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1 September 2014 A 24-Hour Time-Energy Budget for Wintering American Black Ducks (Anas rubripes) and its Comparison to Allometric Estimations
Orrin E. Jones, Christopher K. Williams, Paul M. Castelli
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Abstract

Previous efforts to estimate the daily energy expenditure of American Black Ducks (Anas rubripes) have relied upon diurnal behavior observations or predictive allometric equations. American Black Duck behavior was quantified during morning crepuscular, diurnal, evening crepuscular and nocturnal periods to create a 24-hr time-energy budget. Behaviors and energy expenditure differed between periods and months, with hourly energy expenditure highest during the morning crepuscular period and lowest during the nocturnal period. Daily energy expenditure estimates based on a 24-hr time-energy budget were lower than estimates calculated from extrapolated diurnal behavioral data as well as a predictive allometric equation that uses a generalized dabbling duck resting metabolic rate. However, there was no difference between the 24-hr time budget and a predictive allometric equation using American Black Duck specific resting metabolic rates. Future researchers and managers should acknowledge the assumptions of each methodology to estimate daily energy expenditure when using a bioenergetic approach to estimate carrying capacity.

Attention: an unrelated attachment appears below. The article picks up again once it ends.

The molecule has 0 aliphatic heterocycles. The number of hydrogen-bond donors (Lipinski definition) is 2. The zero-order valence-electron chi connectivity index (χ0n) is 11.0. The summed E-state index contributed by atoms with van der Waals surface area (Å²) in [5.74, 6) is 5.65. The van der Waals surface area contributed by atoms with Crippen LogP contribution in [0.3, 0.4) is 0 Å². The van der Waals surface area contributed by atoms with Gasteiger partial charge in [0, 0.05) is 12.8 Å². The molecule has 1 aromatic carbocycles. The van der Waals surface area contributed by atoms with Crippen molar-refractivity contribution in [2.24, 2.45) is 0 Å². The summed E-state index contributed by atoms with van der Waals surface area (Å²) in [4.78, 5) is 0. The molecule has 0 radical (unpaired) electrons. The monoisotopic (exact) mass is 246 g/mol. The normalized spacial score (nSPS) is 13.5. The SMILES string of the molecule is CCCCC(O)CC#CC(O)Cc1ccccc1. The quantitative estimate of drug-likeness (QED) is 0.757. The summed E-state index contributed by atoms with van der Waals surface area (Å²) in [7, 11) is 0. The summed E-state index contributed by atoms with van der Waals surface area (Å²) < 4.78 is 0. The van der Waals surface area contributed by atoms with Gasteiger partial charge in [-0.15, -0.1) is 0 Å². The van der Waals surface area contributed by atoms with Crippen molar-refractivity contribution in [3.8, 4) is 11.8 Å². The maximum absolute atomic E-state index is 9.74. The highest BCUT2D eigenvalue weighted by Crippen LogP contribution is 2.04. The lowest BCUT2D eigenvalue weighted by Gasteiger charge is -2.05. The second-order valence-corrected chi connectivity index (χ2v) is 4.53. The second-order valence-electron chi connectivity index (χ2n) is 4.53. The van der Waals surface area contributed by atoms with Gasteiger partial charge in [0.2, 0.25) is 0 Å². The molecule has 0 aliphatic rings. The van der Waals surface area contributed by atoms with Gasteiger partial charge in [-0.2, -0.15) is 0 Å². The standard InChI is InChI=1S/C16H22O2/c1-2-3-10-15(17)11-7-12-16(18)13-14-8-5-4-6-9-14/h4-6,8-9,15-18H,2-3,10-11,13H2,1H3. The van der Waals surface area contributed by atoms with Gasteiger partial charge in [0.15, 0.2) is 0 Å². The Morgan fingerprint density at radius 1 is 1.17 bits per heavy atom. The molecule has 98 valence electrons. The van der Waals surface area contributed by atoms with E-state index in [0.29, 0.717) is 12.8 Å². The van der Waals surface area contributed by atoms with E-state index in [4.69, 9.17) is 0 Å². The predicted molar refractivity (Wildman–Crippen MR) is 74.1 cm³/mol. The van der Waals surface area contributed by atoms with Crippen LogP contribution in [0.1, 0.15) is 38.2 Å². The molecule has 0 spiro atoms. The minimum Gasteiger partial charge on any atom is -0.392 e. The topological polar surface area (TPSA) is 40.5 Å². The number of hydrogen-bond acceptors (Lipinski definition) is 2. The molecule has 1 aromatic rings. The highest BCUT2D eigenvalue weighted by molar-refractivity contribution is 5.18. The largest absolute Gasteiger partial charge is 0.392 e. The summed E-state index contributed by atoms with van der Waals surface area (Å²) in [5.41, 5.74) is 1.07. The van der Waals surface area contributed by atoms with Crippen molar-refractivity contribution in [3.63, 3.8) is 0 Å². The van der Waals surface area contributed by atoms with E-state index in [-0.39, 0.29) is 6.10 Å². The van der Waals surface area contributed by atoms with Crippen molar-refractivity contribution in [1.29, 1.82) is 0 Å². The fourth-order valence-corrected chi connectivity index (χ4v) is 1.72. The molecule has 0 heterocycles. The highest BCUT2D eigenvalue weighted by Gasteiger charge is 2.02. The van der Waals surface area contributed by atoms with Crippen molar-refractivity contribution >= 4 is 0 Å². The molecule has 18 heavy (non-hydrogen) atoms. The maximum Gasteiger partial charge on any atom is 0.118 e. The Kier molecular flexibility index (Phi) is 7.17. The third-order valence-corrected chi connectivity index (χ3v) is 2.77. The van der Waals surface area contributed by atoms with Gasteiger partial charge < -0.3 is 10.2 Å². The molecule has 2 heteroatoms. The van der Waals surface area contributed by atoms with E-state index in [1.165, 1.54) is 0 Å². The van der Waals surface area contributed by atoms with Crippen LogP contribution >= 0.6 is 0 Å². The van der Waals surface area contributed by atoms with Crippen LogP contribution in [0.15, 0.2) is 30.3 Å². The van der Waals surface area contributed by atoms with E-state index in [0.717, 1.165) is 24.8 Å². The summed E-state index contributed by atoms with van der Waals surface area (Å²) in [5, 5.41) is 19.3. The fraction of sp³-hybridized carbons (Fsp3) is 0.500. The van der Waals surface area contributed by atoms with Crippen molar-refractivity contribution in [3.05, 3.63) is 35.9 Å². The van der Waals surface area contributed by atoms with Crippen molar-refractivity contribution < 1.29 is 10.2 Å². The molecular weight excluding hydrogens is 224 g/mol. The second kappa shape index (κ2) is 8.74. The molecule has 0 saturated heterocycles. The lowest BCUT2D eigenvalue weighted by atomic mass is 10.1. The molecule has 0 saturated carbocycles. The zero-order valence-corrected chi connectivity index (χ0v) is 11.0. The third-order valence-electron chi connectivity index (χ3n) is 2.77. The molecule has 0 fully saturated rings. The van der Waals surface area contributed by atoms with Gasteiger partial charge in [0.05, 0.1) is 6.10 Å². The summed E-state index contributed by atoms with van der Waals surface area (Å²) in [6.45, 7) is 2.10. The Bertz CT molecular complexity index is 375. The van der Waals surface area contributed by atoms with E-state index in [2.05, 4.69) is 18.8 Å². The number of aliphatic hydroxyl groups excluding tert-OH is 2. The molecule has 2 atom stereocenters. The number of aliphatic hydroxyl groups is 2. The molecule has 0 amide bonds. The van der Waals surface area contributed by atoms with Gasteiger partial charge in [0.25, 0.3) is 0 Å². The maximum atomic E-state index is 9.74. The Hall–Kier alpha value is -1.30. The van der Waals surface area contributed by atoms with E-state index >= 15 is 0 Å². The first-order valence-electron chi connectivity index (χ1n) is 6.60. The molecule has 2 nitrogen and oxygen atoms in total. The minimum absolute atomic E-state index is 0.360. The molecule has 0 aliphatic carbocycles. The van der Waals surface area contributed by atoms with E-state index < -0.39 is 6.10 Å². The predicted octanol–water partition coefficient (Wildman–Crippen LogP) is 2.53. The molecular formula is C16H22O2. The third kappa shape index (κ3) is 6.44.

Orrin E. Jones, Christopher K. Williams, and Paul M. Castelli "A 24-Hour Time-Energy Budget for Wintering American Black Ducks (Anas rubripes) and its Comparison to Allometric Estimations," Waterbirds 37(3), 264-273, (1 September 2014). https://doi.org/10.1675/063.037.0305
Received: 7 November 2013; Accepted: 26 December 2013; Published: 1 September 2014
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